1. TechSpot is dedicated to computer enthusiasts and power users. Ask a question and give support. Join the community here.
    TechSpot is dedicated to computer enthusiasts and power users.
    Ask a question and give support.
    Join the community here, it only takes a minute.
    Dismiss Notice

Ryzen CPU prices fall as third-generation chips draw closer

By midian182 · 62 replies
Apr 18, 2019
Post New Reply
  1. The cheapest Ryzen processor you can grab is the Ryzen 5 1600, which is available for $119— $69 below the original MSRP—on Amazon and Newegg. Released in 2017, the 6-core/12-thread chip has a base clock of 3.2GHz and a turbo clock of 3.6GHz and comes bundled with the 95-watt 'Wraith Spire' cooler.

    For an even better deal, Micro Center is selling the Ryzen 5 1600 for just $79.99, though this offer is only available in stores.

    The second-gen Ryzen 5 2600, our choice for the best all-round value CPU, is on sale at $164.99 on both websites, while Amazon has the Ryzen 5 2600X variant, which has faster clock speeds and a better cooler, for just $179.99. Like the first generation chips, these use the AM4 socket.

    AMD first teased its third-generation Ryzen CPUs at CES earlier this year. Company CEO Lisa Su will be giving the keynote speech at Computex, which begins on May 28, where we’re expecting to hear announcements on Ryzen 3000-series processors and the company’s Navi graphics architecture.

    According to AdoredTV (via PC Gamer), below is a list of the next-generation Ryzen lineup, which includes two 16-core/32-thread chips. Those prices might be for companies placing bulk orders, though, not final consumer products

    • Ryzen 9 3850X—16C/32T, 4.3GHz to 5.1GHz, 135W TDP, $499
    • Ryzen 9 3800X—16C/32T, 3.9GHz to 4.7GHz, 125W TDP, $449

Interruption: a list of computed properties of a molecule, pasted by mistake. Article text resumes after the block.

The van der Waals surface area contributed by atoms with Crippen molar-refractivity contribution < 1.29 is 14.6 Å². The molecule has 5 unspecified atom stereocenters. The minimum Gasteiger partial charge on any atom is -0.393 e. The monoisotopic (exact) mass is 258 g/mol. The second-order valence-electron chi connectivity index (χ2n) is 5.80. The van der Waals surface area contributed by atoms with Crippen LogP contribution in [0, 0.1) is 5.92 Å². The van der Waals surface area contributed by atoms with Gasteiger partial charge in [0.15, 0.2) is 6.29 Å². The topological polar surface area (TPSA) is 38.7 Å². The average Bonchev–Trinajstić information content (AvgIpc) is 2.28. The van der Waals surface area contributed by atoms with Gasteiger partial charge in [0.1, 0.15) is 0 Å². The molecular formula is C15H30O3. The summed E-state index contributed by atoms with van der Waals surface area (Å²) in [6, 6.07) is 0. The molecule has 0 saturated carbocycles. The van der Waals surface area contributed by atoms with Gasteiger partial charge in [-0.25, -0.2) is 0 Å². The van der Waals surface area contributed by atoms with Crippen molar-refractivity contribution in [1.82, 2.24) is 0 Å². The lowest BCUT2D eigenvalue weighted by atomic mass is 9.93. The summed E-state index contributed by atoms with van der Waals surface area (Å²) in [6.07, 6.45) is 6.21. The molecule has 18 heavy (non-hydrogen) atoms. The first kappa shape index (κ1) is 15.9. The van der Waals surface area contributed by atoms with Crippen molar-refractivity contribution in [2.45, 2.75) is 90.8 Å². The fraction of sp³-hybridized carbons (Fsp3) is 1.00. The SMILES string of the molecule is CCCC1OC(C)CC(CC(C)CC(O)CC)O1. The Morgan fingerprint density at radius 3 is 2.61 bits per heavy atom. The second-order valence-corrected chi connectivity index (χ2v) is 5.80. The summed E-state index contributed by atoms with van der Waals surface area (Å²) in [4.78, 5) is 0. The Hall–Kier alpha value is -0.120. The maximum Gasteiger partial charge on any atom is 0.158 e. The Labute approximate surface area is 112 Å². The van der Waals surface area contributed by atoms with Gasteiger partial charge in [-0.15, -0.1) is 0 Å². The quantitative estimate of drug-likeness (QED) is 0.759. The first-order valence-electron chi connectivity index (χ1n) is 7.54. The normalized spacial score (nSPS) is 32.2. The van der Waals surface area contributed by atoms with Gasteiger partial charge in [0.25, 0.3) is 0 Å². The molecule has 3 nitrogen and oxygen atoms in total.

• Ryzen 7 3700X—12C/24T, 4.2GHz to 5.0GHz, 105W TDP, $329
    • Ryzen 7 3700—12C/24T, 3.8GHz to 4.6GHz, 95W TPD, $299
    • Ryzen 5 3600X—8C/16T, 4.0GHz to 4.8GHz, 95W TDP, $229
    • Ryzen 5 3600—8C/16T, 3.6GHz to 4.4GHz, 65W TDP, $178
    • Ryzen 3 3300X—6C/12T, 3.5GHz to 4.3GHz, 65W TDP, $129
    • Ryzen 3 3300—6C/12T, 3.2GHz to 4.0GHz, 50W TDP, $99

    Permalink to story.

     
    Last edited: Apr 18, 2019
  2. QuantumPhysics

    QuantumPhysics TS Evangelist Posts: 1,234   +894

    I honestly don't know what the Ryzen equivalent of the i7 8700k or the i9 9900k or my i9 7980ex is.

    So when I see these things going on sale: I have no idea if it's good or not.
     
  3. Evernessince

    Evernessince TS Evangelist Posts: 3,987   +3,476

    8700K = 2600X
    9900K = 2700X
    i9-7980XE < Threadripper 2970WX

    The 7980XE is only good if the workload heavily favors Intel processors. Otherwise the TR 2970WX has far more cores at a much lower price and can simply brute force win benchmarks that are able to use it's cores. Of course if you are buying a processor with this many cores I'd assume you are going to use them, otherwise you might as well be getting a consumer CPU. It also has to be said that AMD's SMT implementation is impressive. It took Intel 10 years to start getting devs to implement performant HT while AMD's SMT has just worked out of the box. It makes you wonder what they can do once more programs actually become optimized for SMT.

    $120 - $80 for a 6 core R5 1600 is a steal.
     
    Dimitrios likes this.
  4. Puiu

    Puiu TS Evangelist Posts: 3,428   +1,885

    Yeah I noticed this today too. The 1600x is 130 euros where I live. Great deal for such a good CPU.
     
  5. Dimitrios

    Dimitrios TS Guru Posts: 464   +346

    My strategery ----> What I can afford + benchmark results = Best cpu for my use.
     
  6. Vulcanproject

    Vulcanproject TS Evangelist Posts: 730   +1,056

    2600 needs to drop if the 2600X is only $15 more, you go with the X. Hopefully the 2600 will end up closer to $150 widely at retail soon enough, that's roughly what I paid for one a couple weeks ago.
     
  7. Puiu

    Puiu TS Evangelist Posts: 3,428   +1,885

    I think the reason the 2600x dropped more is because now it has better competition (the 9400F) and because they prolly had more in stock compared to the 2600 which sold really well this year.
     
  8. Razman

    Razman TS Rookie

    Sure is. Grabbed a combo at MC matx b450 and 1600 for $120. Found a used 580 8gb for 100, 16gb3200 ddr4 90, and splurged for a nvme. Going to be my living room pc.
     
    Evernessince likes this.
  9. NotABadSlime

    NotABadSlime TS Rookie

    This is a blatant distortion of facts and reality.
    See:
    https://www.techspot.com/review/1655-core-i7-8700k-vs-ryzen-7-2700x/page8.html

    [​IMG]

    See:
    https://www.tomshardware.com/news/ryzen-7-vs-core-i7-9700k,38046.html

    [​IMG]